On Friday, China’s yuan and stock markets tried to achieve a modest recovery after a steep sell off, though investors were still struggling with some of their worst losses in years as the turbulent China-US trade dispute threatened to ruffle the second largest economy of the world.

The yuan was seen set for its largest monthly fall on record, with Chinese stocks tumbling down since the latter part of January. The stocks were also on track to their biggest monthly decline since January of 2016.

The steep downturn reflected and emphasized the jitters among investors as Washington and Beijing appeared remotely able to back down from their tense tariff battle with the United States.

Among market participants, there exist concerns that an prolonged selloff in stocks and the yuan could trigger a series of capital outflows, putting further pressure on the economy and convoluting policy making with authorities propping up defenses against the trade battle with the United States.

In June, the yuan had lost over 3 percent of its value against the greenback. That was its largest fall since the market exchange rate was unified since the year 1994. On Friday, it plummeted to its rock bottom since mid-November 2017, though it pulled up to 6.6139 per dollar for a slight recovery of around 0.16 percent on the day.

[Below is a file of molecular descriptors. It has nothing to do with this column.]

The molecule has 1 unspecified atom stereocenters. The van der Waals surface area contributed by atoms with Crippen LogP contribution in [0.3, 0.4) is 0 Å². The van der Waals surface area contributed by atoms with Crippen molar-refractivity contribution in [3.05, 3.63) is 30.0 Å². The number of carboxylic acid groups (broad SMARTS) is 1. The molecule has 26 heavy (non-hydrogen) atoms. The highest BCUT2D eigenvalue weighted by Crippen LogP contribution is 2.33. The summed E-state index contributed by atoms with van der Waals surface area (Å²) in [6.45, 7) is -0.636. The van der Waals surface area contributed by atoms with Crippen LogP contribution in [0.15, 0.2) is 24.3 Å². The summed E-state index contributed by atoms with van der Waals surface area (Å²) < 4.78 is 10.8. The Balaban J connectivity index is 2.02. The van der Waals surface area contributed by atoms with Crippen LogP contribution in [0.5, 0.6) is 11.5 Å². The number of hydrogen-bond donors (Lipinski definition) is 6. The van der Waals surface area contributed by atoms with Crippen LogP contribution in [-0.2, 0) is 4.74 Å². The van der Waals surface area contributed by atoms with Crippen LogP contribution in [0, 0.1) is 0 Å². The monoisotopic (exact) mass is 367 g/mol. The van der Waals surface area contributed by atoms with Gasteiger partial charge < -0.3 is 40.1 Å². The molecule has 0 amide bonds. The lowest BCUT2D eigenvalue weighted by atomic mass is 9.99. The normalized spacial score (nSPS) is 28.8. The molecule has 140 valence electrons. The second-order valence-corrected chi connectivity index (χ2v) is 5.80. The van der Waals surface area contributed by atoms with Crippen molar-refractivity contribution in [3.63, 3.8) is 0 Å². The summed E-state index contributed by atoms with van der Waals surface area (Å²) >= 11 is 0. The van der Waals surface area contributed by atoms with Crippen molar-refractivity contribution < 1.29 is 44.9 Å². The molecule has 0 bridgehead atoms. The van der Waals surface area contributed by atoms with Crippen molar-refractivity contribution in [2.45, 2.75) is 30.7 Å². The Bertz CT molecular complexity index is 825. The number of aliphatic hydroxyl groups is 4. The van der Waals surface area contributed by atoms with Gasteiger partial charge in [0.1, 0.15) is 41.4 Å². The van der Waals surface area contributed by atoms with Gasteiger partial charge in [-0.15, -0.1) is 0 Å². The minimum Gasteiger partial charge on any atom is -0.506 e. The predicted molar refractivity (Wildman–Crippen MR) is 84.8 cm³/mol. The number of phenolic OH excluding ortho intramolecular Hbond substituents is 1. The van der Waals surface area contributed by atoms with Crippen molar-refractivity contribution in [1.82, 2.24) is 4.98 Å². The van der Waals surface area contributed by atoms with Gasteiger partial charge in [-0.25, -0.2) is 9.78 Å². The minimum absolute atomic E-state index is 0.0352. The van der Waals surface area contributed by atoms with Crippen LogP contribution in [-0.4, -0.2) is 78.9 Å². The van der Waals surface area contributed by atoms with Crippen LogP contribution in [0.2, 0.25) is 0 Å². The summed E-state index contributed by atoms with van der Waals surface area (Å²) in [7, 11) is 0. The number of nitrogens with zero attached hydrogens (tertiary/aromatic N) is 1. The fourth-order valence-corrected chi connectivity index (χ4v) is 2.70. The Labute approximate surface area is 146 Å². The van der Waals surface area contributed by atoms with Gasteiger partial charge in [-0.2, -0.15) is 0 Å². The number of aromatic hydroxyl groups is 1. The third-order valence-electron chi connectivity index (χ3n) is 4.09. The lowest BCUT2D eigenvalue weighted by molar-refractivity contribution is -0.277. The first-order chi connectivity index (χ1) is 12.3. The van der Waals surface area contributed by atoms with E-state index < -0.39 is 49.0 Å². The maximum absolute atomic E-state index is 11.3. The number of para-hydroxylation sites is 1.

The yuan trades more freely offshore and the currency was a quarter of a percentage point higher, at 6.6224 per dollar.

For the equities, the benchmark CSI300 Index recovered more than 2 percent. Shanghai Composite Index increased nearly 2 percent. However, both of them were down around 9 percent for the month. Meanwhile, in Hong Kong, the benchmark Hang Seng Index was also higher for more than 1 percent.


Moreover, US President Donald Trump sent shocks to the world by seeking to renegotiate the conditions of some of the United States’ trading relationships, specifically with China.

The US is aiming at $34 billion of Chinese goods for steep tariffs that are set to take effect on July 6 and has threatened tens of billions of dollars more for similar import duties.

China’s 10-year treasury futures for delivery in September increased 0.34 percent. The futures were the most sought-after contract.  According to a fixed-income portfolio manager, the steep rise was due to the central bank promising “ample” liquidity.

“The  central bank is expected to step up efforts to calm investors and slow the pace of the yuan depreciation that has sparked risk aversion across regional markets, including a possible           reintroduction of the counter-cynical factor,” Gao Qi, who is an FX strategist at Singapore-based Scotiabank, said.

He added that he expected “strong resistance” at 6.70 yuan per dollar.


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